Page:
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My favourite game genre is quest/adventure and I am a C++ game programmer and game designer from Europe.

I visited a lot of job search & employment websites, but did not find any with a function to search a company by genre preferences. Such prefered genres are defined by company's released titles, current active projects, etc.

Do you know such companies or search sites? Which search strategies would you recommend?

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If you're into adventure games, you probably already know the companies you're interested in. It's not as if there are too many active adventure game companies these days.. –  Jari Komppa Mar 29 '11 at 12:56
    
You're asking a very specific question; or at least, one I doubt will easily be answered. –  The Communist Duck Mar 29 '11 at 16:00
    
@The Communist Duck, thank you for trying. –  topright Mar 29 '11 at 19:14
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4 Answers 4

up vote 7 down vote accepted

This data is hardly standardized. On top of that, most companies aren't completely open with what they're working on. Just because company X shipped a certain kind of game in the past, doesn't mean they're working on that kind of game now or in the future. I mean for some companies it's pretty obvious, but for others not so much.

So I doubt you'll find such a site.

Personally I'd much rather find a place that has a corporate culture I'm interested in than one that's working on some predetermined type of game.

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Good arguments. Thank you. –  topright Mar 29 '11 at 15:26
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Not only are games difficult to fit into genres as such, studios do not always produce just one kind of game. Even further, I doubt you'll find it significantly more interesting to produce one kind of game over another with time in the industry.

Your best shot with this is to look up a company with a vacancy, that you would like to work for (take Frictional Games for an example), and check up their previous titles (Amnesia, Penumbra) and their genres (horror/survival).

As a general rule, if you do not have the time to check up a bit about the company, I doubt the company will care much for you since you don't have the time to put some effort in.

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+1, especially for the last paragraph. –  Josh Petrie Mar 29 '11 at 16:11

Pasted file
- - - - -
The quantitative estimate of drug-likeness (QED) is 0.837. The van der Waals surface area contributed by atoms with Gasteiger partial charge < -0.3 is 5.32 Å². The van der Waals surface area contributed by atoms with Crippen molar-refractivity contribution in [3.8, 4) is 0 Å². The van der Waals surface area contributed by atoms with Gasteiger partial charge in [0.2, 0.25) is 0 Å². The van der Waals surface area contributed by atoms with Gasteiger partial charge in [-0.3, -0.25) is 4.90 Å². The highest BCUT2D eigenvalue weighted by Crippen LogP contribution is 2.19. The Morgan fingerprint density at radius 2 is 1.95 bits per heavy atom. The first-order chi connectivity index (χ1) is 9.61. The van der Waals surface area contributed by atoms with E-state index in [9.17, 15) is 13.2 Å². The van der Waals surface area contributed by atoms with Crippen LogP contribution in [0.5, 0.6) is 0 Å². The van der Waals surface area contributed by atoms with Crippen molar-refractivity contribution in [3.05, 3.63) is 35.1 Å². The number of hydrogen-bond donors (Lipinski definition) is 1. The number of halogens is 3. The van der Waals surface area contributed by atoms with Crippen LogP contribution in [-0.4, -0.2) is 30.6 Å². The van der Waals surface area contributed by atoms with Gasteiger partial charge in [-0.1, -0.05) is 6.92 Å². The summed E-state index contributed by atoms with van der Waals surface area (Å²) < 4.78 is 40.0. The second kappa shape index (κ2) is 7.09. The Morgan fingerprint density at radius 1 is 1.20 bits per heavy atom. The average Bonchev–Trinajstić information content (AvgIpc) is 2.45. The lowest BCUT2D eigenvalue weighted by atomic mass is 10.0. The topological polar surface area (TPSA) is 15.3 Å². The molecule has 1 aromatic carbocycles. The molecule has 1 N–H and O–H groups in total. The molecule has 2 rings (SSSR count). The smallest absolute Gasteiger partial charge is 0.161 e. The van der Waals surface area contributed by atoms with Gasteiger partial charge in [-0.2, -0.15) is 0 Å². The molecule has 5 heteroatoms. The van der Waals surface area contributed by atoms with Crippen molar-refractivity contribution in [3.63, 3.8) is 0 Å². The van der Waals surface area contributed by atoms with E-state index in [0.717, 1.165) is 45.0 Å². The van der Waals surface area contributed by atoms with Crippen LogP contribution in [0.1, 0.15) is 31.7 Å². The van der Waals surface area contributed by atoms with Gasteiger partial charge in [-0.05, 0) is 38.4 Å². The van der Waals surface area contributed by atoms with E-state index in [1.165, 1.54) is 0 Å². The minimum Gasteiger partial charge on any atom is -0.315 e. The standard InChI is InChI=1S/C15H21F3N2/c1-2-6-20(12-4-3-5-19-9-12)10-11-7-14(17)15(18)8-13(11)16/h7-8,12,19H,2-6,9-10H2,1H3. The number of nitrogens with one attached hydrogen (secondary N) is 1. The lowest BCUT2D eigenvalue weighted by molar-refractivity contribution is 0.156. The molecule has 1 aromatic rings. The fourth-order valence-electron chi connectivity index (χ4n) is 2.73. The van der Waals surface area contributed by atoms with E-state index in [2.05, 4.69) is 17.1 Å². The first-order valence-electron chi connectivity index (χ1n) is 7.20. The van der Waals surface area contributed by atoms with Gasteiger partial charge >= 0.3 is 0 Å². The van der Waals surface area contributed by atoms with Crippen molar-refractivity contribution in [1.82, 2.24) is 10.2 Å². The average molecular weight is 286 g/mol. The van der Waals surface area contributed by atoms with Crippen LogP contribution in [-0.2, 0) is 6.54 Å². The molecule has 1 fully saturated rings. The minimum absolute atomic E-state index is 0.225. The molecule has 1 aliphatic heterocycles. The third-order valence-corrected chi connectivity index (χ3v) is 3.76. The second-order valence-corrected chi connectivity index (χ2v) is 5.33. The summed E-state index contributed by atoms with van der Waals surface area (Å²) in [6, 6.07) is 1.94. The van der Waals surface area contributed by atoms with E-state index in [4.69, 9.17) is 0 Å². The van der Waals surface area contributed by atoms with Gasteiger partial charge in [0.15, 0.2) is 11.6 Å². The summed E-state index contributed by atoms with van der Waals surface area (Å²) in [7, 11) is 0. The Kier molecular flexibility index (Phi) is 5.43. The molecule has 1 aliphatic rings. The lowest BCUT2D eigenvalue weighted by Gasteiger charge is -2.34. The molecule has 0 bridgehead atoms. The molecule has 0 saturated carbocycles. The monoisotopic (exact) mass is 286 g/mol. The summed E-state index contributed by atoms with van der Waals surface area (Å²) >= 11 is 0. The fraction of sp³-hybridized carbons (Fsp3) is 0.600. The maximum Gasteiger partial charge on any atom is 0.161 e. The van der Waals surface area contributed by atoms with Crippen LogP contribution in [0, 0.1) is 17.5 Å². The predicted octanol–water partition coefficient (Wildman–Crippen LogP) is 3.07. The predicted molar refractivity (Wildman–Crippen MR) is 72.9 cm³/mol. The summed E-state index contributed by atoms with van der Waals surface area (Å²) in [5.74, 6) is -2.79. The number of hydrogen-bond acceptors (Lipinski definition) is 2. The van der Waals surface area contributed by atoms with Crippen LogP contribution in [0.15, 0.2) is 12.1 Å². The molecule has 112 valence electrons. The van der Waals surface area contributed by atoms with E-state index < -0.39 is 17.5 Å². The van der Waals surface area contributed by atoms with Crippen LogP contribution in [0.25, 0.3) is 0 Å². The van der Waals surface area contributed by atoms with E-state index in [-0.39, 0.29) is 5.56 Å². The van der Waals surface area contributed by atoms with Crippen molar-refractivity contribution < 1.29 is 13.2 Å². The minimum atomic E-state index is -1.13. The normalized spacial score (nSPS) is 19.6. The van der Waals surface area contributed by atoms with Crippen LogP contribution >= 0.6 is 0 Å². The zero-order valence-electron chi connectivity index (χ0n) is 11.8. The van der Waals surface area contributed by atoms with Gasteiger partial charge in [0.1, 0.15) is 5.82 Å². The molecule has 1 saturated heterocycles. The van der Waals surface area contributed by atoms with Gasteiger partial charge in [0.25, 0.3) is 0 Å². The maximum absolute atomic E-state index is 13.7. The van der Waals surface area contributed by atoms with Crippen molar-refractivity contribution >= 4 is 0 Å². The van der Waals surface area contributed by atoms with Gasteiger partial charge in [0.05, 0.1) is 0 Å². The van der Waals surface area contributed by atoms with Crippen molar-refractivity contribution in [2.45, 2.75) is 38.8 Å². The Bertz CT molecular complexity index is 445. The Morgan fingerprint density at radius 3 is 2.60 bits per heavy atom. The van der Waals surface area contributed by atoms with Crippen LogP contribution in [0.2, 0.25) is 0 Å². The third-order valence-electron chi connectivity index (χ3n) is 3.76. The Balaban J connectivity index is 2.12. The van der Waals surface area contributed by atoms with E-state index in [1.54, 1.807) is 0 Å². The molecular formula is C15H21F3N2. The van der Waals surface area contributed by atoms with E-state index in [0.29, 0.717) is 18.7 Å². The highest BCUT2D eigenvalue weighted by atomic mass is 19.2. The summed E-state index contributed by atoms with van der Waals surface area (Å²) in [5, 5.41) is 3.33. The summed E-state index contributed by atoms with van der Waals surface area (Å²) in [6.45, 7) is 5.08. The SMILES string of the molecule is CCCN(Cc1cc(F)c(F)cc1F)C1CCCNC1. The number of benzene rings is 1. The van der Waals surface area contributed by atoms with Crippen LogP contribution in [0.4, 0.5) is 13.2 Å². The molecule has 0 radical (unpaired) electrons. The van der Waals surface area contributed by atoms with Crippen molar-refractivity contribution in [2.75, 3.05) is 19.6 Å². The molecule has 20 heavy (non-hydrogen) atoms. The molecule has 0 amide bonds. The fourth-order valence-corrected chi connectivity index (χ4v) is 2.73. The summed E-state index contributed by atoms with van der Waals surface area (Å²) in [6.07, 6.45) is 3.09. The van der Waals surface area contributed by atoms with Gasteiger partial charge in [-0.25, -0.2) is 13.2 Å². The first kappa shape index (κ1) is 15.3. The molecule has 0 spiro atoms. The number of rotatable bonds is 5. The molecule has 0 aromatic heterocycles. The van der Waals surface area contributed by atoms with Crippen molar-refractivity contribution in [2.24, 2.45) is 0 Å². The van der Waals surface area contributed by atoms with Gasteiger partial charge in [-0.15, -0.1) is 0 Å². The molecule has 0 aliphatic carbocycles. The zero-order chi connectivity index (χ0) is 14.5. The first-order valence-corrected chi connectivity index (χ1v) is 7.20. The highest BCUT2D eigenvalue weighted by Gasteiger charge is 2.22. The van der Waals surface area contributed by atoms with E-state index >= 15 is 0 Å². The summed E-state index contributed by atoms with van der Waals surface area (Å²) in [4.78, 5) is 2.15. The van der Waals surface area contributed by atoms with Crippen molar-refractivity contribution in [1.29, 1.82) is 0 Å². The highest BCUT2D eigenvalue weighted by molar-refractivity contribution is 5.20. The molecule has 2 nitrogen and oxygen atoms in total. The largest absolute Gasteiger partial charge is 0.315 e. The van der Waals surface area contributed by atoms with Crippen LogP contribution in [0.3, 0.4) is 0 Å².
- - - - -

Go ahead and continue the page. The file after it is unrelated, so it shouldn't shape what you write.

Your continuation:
of course you are right. But your answer sounds like an apologetics for inconvenient search systems. My question was not an apologetics for laziness in searching either. –  topright Mar 29 '11 at 19:12
    
@topright I was not meaning to get at you for being lazy or anything else; I was simply giving a reason why those sorts of sites you are looking for do not exist. If that is what you mean. –  The Communist Duck Mar 29 '11 at 19:32
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http://gamedevmap.com/ has break down by very very granular "genres". Bit of a stretch, but thats about the best you are going to find. Aside from MMO vs. non-MMO (and even that distinction is dropping slowly) companies rarely only handle one kind of game.

For programmers and artists the actual genre of the game, if that work even means anything these days, has zero impact on the job, and for designers there are still much bigger factors you should look at (these days the casual<->hardcore<->serious spectrum is probably the first thing I would look at as a designer).

Also if you think you would only be happy working on one type of game then I'm sorry to tell you that this industry really isn't for you.

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Nice site, thanks. –  topright Mar 29 '11 at 20:44
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You do realise that when you're in game development you won't be playing many games? That most likely you'll quickly come to loath playing games because you have to test little bits of them over and over again to analyse errors?

You seem under the impression that working at a game development shop means you're just going to be paid to do what you like to do now, play a certain genre of game when and how you like to do it.

Nothing could be further from the truth. You're going to be spending a lot of time not playing games but in exhaustive meetings about minute details about them. The rest of the time will be spent working on implementing or testing those minute details, and if that includes any playing it'll be playing the same little bit of the game over and over again to test that little detail you happen to have been assigned to working on. It's a job no different from any other, and any job can quickly destroy what enjoyment you have in the thing you're doing. Which is why I always advise people to NOT try to turn their hobbies into their jobs.

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Your impression is incorrect. I am professional with vision and preferences, not "gimme play that" amateur. –  topright Mar 29 '11 at 15:25
    
He does claim to be a 'game developer' not an 'i liek games durr i want to make them'. –  The Communist Duck Mar 29 '11 at 16:01
    
I hear this a lot but it doesn't match any of my personal experiences. Everyone I know who liked playing games and got a job in the industry still likes them, even if they don't always have time to play them in-depth anymore. On the other hand, I have met many people who claim to like making games but don't really play them (you can find these people in interviews easily - "Have you played any good games recently?" "Uh... WoW, I guess."), and then end up hating both making and playing them after some time. –  user744 Mar 29 '11 at 19:27
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